Center for Financial Studies: Final Debate of the
Buttonwood Club Debate Competition
A “50 Years of Finance” Event
Topic: Securitization: Is it good or bad?
Refreshments will be served during the program's break.
The Buttonwood Club, located in the Center for Financial Studies at the Rensselaer Lally School of Management, is holding
its Annual Debate Competition. This event is a wonderful opportunity for Rensselaer students to learn, discuss, and debate about a current important issue in the financial industry.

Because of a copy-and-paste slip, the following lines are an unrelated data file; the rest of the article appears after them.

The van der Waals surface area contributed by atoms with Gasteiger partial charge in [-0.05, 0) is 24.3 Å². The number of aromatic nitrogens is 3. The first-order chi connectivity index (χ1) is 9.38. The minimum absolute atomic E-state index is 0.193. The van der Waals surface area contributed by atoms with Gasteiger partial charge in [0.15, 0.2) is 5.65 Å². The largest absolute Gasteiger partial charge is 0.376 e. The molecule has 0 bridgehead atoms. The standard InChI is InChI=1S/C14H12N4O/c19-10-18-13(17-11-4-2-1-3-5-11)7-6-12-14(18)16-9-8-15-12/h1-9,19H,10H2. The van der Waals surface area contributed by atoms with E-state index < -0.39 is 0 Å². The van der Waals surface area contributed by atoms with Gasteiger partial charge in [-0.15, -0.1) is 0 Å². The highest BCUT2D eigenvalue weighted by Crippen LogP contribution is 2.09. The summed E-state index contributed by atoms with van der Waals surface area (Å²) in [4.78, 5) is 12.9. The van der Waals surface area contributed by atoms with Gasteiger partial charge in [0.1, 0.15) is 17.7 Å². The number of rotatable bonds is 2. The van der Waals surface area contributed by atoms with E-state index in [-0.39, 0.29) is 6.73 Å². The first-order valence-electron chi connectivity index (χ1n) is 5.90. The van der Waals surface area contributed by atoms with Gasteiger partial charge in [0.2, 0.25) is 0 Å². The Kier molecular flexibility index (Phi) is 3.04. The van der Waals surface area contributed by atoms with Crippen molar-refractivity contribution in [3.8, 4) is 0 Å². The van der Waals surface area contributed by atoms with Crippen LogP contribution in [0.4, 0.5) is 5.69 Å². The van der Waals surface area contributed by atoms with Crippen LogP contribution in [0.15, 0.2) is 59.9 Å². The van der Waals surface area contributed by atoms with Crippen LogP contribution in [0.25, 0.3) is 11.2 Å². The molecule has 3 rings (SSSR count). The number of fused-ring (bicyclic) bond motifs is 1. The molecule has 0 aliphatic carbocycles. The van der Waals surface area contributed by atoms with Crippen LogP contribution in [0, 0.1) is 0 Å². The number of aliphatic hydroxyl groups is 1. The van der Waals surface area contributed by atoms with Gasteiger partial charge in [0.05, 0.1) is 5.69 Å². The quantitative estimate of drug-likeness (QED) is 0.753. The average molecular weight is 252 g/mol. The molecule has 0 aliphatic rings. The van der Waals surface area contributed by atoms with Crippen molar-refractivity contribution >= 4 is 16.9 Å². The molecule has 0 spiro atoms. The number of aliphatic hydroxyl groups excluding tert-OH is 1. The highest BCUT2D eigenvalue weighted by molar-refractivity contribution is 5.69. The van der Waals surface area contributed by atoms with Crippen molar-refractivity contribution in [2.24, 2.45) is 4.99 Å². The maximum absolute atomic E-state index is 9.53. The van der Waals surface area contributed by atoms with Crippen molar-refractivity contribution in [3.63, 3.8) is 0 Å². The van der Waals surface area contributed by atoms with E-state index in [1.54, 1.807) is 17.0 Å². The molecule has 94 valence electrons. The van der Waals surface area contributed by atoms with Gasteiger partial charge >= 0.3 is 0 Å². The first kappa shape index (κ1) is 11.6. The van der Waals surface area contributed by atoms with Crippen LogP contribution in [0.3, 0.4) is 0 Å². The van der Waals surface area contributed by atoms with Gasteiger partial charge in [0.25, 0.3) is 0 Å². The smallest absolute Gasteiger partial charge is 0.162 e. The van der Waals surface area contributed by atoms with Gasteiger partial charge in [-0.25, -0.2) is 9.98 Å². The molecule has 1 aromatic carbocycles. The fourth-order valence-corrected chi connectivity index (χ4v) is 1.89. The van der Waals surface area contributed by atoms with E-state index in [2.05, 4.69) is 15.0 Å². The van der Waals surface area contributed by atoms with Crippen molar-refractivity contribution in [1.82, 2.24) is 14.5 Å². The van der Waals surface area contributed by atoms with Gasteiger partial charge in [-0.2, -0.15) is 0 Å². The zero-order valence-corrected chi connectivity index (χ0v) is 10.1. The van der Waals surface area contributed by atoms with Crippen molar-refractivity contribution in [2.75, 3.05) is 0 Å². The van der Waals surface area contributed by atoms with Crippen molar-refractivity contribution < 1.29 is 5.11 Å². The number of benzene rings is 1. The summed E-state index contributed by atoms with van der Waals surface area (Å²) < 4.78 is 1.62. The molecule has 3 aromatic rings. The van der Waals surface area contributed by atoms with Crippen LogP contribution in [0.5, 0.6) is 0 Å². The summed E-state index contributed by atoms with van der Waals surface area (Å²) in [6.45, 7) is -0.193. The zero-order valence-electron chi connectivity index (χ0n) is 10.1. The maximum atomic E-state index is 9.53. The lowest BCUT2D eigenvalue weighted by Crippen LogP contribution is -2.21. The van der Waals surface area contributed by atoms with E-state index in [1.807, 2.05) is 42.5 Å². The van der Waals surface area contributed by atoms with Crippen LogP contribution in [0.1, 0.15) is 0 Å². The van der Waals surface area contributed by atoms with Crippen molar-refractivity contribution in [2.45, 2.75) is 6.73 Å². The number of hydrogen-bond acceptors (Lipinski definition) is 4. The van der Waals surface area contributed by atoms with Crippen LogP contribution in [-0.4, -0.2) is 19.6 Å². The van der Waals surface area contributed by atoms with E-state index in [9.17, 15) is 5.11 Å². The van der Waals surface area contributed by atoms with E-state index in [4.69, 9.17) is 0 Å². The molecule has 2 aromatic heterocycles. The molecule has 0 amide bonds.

About Securitization: Securitization is the financial practice of pooling various types of contractual debt, such as residential mortgages, commercial mortgages, auto loans, credit card debt obligations, and selling said consolidated debt as bonds, collateralized mortgage obligation (CMOs), mortgage-backed securities (MBS), asset-backed securities (ABS) to various investors. The principal and interest on the debt, underlying the security, is paid back to the various investors regularly. Indeed the multitudes of acronyms have earned these products the title, ‘alphabet soup of securitization.’ The complexity inherent in securitization is criticized for limiting investors’ ability to monitor risk. Competitive securitization markets with multiple players could result in a sharp decline in underwriting standards. Private, competitive mortgage securitization is believed to have played an important role in the 2007 U.S. subprime mortgage crisis. The off-balance sheet treatment for securitizations, coupled with guarantees from the issuer, can hide the extent of leverage of the securitizing firm, thereby facilitating risky capital structures and under-pricing of credit risk. Off-balance sheet securitizations are believed to have played a large role in the high leverage level of U.S. financial institutions before the financial crisis and the need for